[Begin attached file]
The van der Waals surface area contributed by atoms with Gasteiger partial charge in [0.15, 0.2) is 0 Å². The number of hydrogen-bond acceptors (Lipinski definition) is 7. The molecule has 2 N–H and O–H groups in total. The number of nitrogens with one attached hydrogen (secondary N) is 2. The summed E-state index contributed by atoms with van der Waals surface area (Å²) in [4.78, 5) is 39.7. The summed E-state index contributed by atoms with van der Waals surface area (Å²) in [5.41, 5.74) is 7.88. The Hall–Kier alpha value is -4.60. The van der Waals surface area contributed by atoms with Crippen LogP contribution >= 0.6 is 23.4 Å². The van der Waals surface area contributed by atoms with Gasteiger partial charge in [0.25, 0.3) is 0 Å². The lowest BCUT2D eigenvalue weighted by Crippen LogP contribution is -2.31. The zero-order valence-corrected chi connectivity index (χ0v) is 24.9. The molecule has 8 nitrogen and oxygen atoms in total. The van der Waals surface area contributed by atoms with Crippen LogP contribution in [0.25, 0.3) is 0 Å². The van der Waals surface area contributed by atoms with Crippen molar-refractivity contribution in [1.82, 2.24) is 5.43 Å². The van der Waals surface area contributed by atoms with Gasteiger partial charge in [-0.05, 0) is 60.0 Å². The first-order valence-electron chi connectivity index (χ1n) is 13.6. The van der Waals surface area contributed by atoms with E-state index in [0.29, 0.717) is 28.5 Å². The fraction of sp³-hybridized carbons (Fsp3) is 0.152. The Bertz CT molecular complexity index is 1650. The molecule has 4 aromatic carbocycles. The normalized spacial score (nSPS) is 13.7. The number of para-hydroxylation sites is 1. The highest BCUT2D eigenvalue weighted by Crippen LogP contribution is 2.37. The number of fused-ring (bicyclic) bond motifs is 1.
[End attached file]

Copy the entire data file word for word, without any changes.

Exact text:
The van der Waals surface area contributed by atoms with Gasteiger partial charge in [0.15, 0.2) is 0 Å². The number of hydrogen-bond acceptors (Lipinski definition) is 7. The molecule has 2 N–H and O–H groups in total. The number of nitrogens with one attached hydrogen (secondary N) is 2. The summed E-state index contributed by atoms with van der Waals surface area (Å²) in [4.78, 5) is 39.7. The summed E-state index contributed by atoms with van der Waals surface area (Å²) in [5.41, 5.74) is 7.88. The Hall–Kier alpha value is -4.60. The van der Waals surface area contributed by atoms with Crippen LogP contribution >= 0.6 is 23.4 Å². The van der Waals surface area contributed by atoms with Gasteiger partial charge in [0.25, 0.3) is 0 Å². The lowest BCUT2D eigenvalue weighted by Crippen LogP contribution is -2.31. The zero-order valence-corrected chi connectivity index (χ0v) is 24.9. The molecule has 8 nitrogen and oxygen atoms in total. The van der Waals surface area contributed by atoms with Crippen LogP contribution in [0.25, 0.3) is 0 Å². The van der Waals surface area contributed by atoms with Crippen molar-refractivity contribution in [1.82, 2.24) is 5.43 Å². The van der Waals surface area contributed by atoms with Gasteiger partial charge in [-0.05, 0) is 60.0 Å². The first-order valence-electron chi connectivity index (χ1n) is 13.6. The van der Waals surface area contributed by atoms with E-state index in [0.29, 0.717) is 28.5 Å². The fraction of sp³-hybridized carbons (Fsp3) is 0.152. The Bertz CT molecular complexity index is 1650. The molecule has 4 aromatic carbocycles. The normalized spacial score (nSPS) is 13.7. The number of para-hydroxylation sites is 1. The highest BCUT2D eigenvalue weighted by Crippen LogP contribution is 2.37. The number of fused-ring (bicyclic) bond motifs is 1.